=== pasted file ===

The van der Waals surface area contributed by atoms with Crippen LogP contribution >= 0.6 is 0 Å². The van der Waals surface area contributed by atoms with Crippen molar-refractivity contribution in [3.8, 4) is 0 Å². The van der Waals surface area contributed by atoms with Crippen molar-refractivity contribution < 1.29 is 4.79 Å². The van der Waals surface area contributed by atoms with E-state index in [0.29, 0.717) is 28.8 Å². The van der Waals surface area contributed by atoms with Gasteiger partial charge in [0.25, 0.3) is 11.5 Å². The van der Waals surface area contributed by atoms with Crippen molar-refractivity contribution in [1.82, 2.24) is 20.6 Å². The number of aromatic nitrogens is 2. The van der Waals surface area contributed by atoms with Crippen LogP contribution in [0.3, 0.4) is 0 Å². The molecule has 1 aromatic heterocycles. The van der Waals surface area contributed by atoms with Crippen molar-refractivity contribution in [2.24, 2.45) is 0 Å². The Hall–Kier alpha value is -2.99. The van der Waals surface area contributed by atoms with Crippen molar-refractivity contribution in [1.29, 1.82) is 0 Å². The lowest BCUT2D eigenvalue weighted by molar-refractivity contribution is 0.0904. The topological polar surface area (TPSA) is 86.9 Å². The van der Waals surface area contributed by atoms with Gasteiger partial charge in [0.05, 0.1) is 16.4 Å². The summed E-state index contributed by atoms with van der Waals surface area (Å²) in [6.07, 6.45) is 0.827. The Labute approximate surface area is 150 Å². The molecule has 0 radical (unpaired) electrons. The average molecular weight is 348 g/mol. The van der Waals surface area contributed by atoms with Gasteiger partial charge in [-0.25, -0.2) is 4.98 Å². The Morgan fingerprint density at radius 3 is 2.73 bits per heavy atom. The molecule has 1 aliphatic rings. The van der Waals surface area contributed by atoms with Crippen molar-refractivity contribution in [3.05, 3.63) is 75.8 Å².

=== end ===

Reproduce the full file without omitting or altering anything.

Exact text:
The van der Waals surface area contributed by atoms with Crippen LogP contribution >= 0.6 is 0 Å². The van der Waals surface area contributed by atoms with Crippen molar-refractivity contribution in [3.8, 4) is 0 Å². The van der Waals surface area contributed by atoms with Crippen molar-refractivity contribution < 1.29 is 4.79 Å². The van der Waals surface area contributed by atoms with E-state index in [0.29, 0.717) is 28.8 Å². The van der Waals surface area contributed by atoms with Gasteiger partial charge in [0.25, 0.3) is 11.5 Å². The van der Waals surface area contributed by atoms with Crippen molar-refractivity contribution in [1.82, 2.24) is 20.6 Å². The number of aromatic nitrogens is 2. The van der Waals surface area contributed by atoms with Crippen LogP contribution in [0.3, 0.4) is 0 Å². The molecule has 1 aromatic heterocycles. The van der Waals surface area contributed by atoms with Crippen molar-refractivity contribution in [2.24, 2.45) is 0 Å². The Hall–Kier alpha value is -2.99. The van der Waals surface area contributed by atoms with Crippen molar-refractivity contribution in [1.29, 1.82) is 0 Å². The lowest BCUT2D eigenvalue weighted by molar-refractivity contribution is 0.0904. The topological polar surface area (TPSA) is 86.9 Å². The van der Waals surface area contributed by atoms with Gasteiger partial charge in [0.05, 0.1) is 16.4 Å². The summed E-state index contributed by atoms with van der Waals surface area (Å²) in [6.07, 6.45) is 0.827. The Labute approximate surface area is 150 Å². The molecule has 0 radical (unpaired) electrons. The average molecular weight is 348 g/mol. The van der Waals surface area contributed by atoms with Gasteiger partial charge in [-0.25, -0.2) is 4.98 Å². The Morgan fingerprint density at radius 3 is 2.73 bits per heavy atom. The molecule has 1 aliphatic rings. The van der Waals surface area contributed by atoms with Crippen molar-refractivity contribution in [3.05, 3.63) is 75.8 Å².